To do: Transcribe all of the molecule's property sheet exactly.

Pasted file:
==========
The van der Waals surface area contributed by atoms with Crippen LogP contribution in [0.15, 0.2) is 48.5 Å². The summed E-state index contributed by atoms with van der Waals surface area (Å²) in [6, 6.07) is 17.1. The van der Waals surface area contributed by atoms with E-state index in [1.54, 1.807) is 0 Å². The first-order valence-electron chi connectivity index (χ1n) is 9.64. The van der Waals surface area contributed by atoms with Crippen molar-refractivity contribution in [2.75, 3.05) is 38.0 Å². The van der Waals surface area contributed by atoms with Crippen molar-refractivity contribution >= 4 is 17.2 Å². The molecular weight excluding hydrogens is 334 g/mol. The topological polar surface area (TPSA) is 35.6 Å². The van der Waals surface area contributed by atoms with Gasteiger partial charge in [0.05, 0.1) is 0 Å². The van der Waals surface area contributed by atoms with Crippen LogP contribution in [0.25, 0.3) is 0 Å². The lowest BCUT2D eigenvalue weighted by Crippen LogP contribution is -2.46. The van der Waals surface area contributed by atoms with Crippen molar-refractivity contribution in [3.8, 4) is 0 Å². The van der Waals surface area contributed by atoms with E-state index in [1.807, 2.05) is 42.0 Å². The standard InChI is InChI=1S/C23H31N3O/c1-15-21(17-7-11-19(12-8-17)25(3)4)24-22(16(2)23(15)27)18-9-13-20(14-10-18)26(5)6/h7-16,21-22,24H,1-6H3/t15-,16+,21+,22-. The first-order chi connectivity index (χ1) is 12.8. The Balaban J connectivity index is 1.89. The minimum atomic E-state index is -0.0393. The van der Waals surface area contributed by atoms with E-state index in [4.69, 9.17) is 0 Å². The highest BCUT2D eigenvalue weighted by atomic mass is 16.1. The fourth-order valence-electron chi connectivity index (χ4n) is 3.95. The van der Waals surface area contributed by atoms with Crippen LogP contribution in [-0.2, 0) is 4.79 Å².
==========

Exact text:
The van der Waals surface area contributed by atoms with Crippen LogP contribution in [0.15, 0.2) is 48.5 Å². The summed E-state index contributed by atoms with van der Waals surface area (Å²) in [6, 6.07) is 17.1. The van der Waals surface area contributed by atoms with E-state index in [1.54, 1.807) is 0 Å². The first-order valence-electron chi connectivity index (χ1n) is 9.64. The van der Waals surface area contributed by atoms with Crippen molar-refractivity contribution in [2.75, 3.05) is 38.0 Å². The van der Waals surface area contributed by atoms with Crippen molar-refractivity contribution >= 4 is 17.2 Å². The molecular weight excluding hydrogens is 334 g/mol. The topological polar surface area (TPSA) is 35.6 Å². The van der Waals surface area contributed by atoms with Gasteiger partial charge in [0.05, 0.1) is 0 Å². The van der Waals surface area contributed by atoms with Crippen LogP contribution in [0.25, 0.3) is 0 Å². The lowest BCUT2D eigenvalue weighted by Crippen LogP contribution is -2.46. The van der Waals surface area contributed by atoms with Crippen molar-refractivity contribution in [3.8, 4) is 0 Å². The van der Waals surface area contributed by atoms with E-state index in [1.807, 2.05) is 42.0 Å². The standard InChI is InChI=1S/C23H31N3O/c1-15-21(17-7-11-19(12-8-17)25(3)4)24-22(16(2)23(15)27)18-9-13-20(14-10-18)26(5)6/h7-16,21-22,24H,1-6H3/t15-,16+,21+,22-. The first-order chi connectivity index (χ1) is 12.8. The Balaban J connectivity index is 1.89. The minimum atomic E-state index is -0.0393. The van der Waals surface area contributed by atoms with E-state index in [4.69, 9.17) is 0 Å². The highest BCUT2D eigenvalue weighted by atomic mass is 16.1. The fourth-order valence-electron chi connectivity index (χ4n) is 3.95. The van der Waals surface area contributed by atoms with Crippen LogP contribution in [-0.2, 0) is 4.79 Å².